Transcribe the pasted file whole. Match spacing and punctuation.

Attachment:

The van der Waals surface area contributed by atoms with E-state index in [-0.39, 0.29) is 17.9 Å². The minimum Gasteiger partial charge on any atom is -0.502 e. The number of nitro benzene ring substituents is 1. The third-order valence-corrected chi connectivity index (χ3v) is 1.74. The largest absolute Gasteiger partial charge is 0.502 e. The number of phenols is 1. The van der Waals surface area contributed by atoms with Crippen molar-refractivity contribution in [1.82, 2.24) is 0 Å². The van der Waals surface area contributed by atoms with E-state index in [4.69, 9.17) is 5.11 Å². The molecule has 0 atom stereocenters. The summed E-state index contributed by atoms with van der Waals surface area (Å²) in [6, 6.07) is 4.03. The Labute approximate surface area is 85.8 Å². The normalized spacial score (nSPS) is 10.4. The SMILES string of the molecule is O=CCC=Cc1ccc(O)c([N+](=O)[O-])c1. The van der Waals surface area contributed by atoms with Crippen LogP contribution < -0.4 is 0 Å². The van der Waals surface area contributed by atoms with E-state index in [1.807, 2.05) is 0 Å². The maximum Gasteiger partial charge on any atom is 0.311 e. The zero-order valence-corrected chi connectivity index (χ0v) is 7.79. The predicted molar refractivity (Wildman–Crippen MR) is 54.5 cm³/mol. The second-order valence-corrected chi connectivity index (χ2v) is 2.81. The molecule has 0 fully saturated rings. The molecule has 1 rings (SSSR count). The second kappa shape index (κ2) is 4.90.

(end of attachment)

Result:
The van der Waals surface area contributed by atoms with E-state index in [-0.39, 0.29) is 17.9 Å². The minimum Gasteiger partial charge on any atom is -0.502 e. The number of nitro benzene ring substituents is 1. The third-order valence-corrected chi connectivity index (χ3v) is 1.74. The largest absolute Gasteiger partial charge is 0.502 e. The number of phenols is 1. The van der Waals surface area contributed by atoms with Crippen molar-refractivity contribution in [1.82, 2.24) is 0 Å². The van der Waals surface area contributed by atoms with E-state index in [4.69, 9.17) is 5.11 Å². The molecule has 0 atom stereocenters. The summed E-state index contributed by atoms with van der Waals surface area (Å²) in [6, 6.07) is 4.03. The Labute approximate surface area is 85.8 Å². The normalized spacial score (nSPS) is 10.4. The SMILES string of the molecule is O=CCC=Cc1ccc(O)c([N+](=O)[O-])c1. The van der Waals surface area contributed by atoms with Crippen LogP contribution < -0.4 is 0 Å². The van der Waals surface area contributed by atoms with E-state index in [1.807, 2.05) is 0 Å². The maximum Gasteiger partial charge on any atom is 0.311 e. The zero-order valence-corrected chi connectivity index (χ0v) is 7.79. The predicted molar refractivity (Wildman–Crippen MR) is 54.5 cm³/mol. The second-order valence-corrected chi connectivity index (χ2v) is 2.81. The molecule has 0 fully saturated rings. The molecule has 1 rings (SSSR count). The second kappa shape index (κ2) is 4.90.